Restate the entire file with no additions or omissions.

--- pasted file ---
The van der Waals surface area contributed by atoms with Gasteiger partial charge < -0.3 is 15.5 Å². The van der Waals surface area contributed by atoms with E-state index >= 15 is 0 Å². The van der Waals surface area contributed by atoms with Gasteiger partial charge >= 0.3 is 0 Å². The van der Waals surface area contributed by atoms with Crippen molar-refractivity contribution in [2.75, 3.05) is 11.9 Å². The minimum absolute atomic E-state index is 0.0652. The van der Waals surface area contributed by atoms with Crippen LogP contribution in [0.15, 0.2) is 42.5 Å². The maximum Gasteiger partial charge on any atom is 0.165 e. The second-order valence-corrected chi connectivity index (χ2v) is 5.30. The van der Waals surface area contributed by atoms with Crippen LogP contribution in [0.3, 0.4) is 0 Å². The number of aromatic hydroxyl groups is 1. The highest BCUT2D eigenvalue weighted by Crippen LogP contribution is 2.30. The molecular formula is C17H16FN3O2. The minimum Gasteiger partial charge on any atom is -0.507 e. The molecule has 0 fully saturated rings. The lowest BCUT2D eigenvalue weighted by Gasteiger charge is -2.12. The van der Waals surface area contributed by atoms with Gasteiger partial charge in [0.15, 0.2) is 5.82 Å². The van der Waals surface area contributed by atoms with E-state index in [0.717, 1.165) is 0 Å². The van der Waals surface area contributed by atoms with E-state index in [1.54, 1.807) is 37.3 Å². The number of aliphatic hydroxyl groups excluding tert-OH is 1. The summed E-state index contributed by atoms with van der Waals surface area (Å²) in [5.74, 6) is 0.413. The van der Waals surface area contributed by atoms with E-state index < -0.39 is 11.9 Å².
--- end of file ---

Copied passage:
The van der Waals surface area contributed by atoms with Gasteiger partial charge < -0.3 is 15.5 Å². The van der Waals surface area contributed by atoms with E-state index >= 15 is 0 Å². The van der Waals surface area contributed by atoms with Gasteiger partial charge >= 0.3 is 0 Å². The van der Waals surface area contributed by atoms with Crippen molar-refractivity contribution in [2.75, 3.05) is 11.9 Å². The minimum absolute atomic E-state index is 0.0652. The van der Waals surface area contributed by atoms with Crippen LogP contribution in [0.15, 0.2) is 42.5 Å². The maximum Gasteiger partial charge on any atom is 0.165 e. The second-order valence-corrected chi connectivity index (χ2v) is 5.30. The van der Waals surface area contributed by atoms with Crippen LogP contribution in [0.3, 0.4) is 0 Å². The number of aromatic hydroxyl groups is 1. The highest BCUT2D eigenvalue weighted by Crippen LogP contribution is 2.30. The molecular formula is C17H16FN3O2. The minimum Gasteiger partial charge on any atom is -0.507 e. The molecule has 0 fully saturated rings. The lowest BCUT2D eigenvalue weighted by Gasteiger charge is -2.12. The van der Waals surface area contributed by atoms with Gasteiger partial charge in [0.15, 0.2) is 5.82 Å². The van der Waals surface area contributed by atoms with E-state index in [0.717, 1.165) is 0 Å². The van der Waals surface area contributed by atoms with E-state index in [1.54, 1.807) is 37.3 Å². The number of aliphatic hydroxyl groups excluding tert-OH is 1. The summed E-state index contributed by atoms with van der Waals surface area (Å²) in [5.74, 6) is 0.413. The van der Waals surface area contributed by atoms with E-state index < -0.39 is 11.9 Å².